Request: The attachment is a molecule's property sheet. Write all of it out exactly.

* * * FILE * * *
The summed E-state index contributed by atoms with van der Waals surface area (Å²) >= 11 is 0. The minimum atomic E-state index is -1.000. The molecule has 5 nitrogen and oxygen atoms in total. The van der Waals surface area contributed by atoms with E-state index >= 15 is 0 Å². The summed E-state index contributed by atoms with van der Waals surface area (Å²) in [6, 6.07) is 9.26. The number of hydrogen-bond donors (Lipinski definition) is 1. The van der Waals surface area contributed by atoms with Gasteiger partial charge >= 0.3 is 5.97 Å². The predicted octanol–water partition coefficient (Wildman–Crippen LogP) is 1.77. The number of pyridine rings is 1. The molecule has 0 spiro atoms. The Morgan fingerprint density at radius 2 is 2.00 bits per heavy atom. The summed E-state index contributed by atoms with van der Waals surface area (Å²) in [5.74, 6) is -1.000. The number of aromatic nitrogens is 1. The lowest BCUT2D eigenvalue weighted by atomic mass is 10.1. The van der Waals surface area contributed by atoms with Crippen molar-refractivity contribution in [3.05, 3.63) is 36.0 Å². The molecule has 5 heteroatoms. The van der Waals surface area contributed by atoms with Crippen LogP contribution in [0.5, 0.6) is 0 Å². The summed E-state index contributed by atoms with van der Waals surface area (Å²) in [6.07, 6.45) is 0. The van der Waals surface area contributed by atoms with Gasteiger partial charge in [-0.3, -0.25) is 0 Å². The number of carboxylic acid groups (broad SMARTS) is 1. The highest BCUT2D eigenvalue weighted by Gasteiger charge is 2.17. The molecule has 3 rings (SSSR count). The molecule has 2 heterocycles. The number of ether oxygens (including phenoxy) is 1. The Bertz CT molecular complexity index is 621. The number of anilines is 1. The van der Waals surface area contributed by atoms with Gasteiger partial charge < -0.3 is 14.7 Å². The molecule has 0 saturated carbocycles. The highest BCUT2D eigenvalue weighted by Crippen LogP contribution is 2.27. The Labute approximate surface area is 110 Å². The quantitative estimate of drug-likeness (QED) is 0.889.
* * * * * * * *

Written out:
The summed E-state index contributed by atoms with van der Waals surface area (Å²) >= 11 is 0. The minimum atomic E-state index is -1.000. The molecule has 5 nitrogen and oxygen atoms in total. The van der Waals surface area contributed by atoms with E-state index >= 15 is 0 Å². The summed E-state index contributed by atoms with van der Waals surface area (Å²) in [6, 6.07) is 9.26. The number of hydrogen-bond donors (Lipinski definition) is 1. The van der Waals surface area contributed by atoms with Gasteiger partial charge >= 0.3 is 5.97 Å². The predicted octanol–water partition coefficient (Wildman–Crippen LogP) is 1.77. The number of pyridine rings is 1. The molecule has 0 spiro atoms. The Morgan fingerprint density at radius 2 is 2.00 bits per heavy atom. The summed E-state index contributed by atoms with van der Waals surface area (Å²) in [5.74, 6) is -1.000. The number of aromatic nitrogens is 1. The lowest BCUT2D eigenvalue weighted by atomic mass is 10.1. The van der Waals surface area contributed by atoms with Crippen molar-refractivity contribution in [3.05, 3.63) is 36.0 Å². The molecule has 5 heteroatoms. The van der Waals surface area contributed by atoms with Crippen LogP contribution in [0.5, 0.6) is 0 Å². The summed E-state index contributed by atoms with van der Waals surface area (Å²) in [6.07, 6.45) is 0. The van der Waals surface area contributed by atoms with Gasteiger partial charge in [-0.3, -0.25) is 0 Å². The number of carboxylic acid groups (broad SMARTS) is 1. The highest BCUT2D eigenvalue weighted by Gasteiger charge is 2.17. The molecule has 3 rings (SSSR count). The molecule has 2 heterocycles. The number of ether oxygens (including phenoxy) is 1. The Bertz CT molecular complexity index is 621. The number of anilines is 1. The van der Waals surface area contributed by atoms with Gasteiger partial charge < -0.3 is 14.7 Å². The molecule has 0 saturated carbocycles. The highest BCUT2D eigenvalue weighted by Crippen LogP contribution is 2.27. The Labute approximate surface area is 110 Å². The quantitative estimate of drug-likeness (QED) is 0.889.